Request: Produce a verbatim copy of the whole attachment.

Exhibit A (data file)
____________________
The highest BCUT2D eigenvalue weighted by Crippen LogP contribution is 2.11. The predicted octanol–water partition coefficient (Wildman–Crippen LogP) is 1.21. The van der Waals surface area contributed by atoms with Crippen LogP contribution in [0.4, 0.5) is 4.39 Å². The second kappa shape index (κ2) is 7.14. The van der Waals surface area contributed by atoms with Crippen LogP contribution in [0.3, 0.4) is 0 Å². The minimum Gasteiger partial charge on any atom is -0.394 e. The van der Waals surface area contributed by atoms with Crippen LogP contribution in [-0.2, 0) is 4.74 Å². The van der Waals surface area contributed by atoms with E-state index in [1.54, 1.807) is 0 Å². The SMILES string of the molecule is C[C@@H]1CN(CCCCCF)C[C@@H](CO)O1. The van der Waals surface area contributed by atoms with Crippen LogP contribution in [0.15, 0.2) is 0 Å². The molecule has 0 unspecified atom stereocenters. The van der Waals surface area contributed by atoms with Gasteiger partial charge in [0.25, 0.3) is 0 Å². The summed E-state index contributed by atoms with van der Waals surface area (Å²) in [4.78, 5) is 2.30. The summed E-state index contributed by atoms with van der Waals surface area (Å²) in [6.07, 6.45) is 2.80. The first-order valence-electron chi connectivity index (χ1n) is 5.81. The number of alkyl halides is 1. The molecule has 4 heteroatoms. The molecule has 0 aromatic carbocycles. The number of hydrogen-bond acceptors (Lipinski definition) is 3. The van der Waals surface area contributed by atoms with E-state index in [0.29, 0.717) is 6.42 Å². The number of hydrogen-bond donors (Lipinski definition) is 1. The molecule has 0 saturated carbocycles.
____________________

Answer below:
The highest BCUT2D eigenvalue weighted by Crippen LogP contribution is 2.11. The predicted octanol–water partition coefficient (Wildman–Crippen LogP) is 1.21. The van der Waals surface area contributed by atoms with Crippen LogP contribution in [0.4, 0.5) is 4.39 Å². The second kappa shape index (κ2) is 7.14. The van der Waals surface area contributed by atoms with Crippen LogP contribution in [0.3, 0.4) is 0 Å². The minimum Gasteiger partial charge on any atom is -0.394 e. The van der Waals surface area contributed by atoms with Crippen LogP contribution in [-0.2, 0) is 4.74 Å². The van der Waals surface area contributed by atoms with E-state index in [1.54, 1.807) is 0 Å². The SMILES string of the molecule is C[C@@H]1CN(CCCCCF)C[C@@H](CO)O1. The van der Waals surface area contributed by atoms with Crippen LogP contribution in [0.15, 0.2) is 0 Å². The molecule has 0 unspecified atom stereocenters. The van der Waals surface area contributed by atoms with Gasteiger partial charge in [0.25, 0.3) is 0 Å². The summed E-state index contributed by atoms with van der Waals surface area (Å²) in [4.78, 5) is 2.30. The summed E-state index contributed by atoms with van der Waals surface area (Å²) in [6.07, 6.45) is 2.80. The first-order valence-electron chi connectivity index (χ1n) is 5.81. The number of alkyl halides is 1. The molecule has 4 heteroatoms. The molecule has 0 aromatic carbocycles. The number of hydrogen-bond acceptors (Lipinski definition) is 3. The van der Waals surface area contributed by atoms with E-state index in [0.29, 0.717) is 6.42 Å². The number of hydrogen-bond donors (Lipinski definition) is 1. The molecule has 0 saturated carbocycles.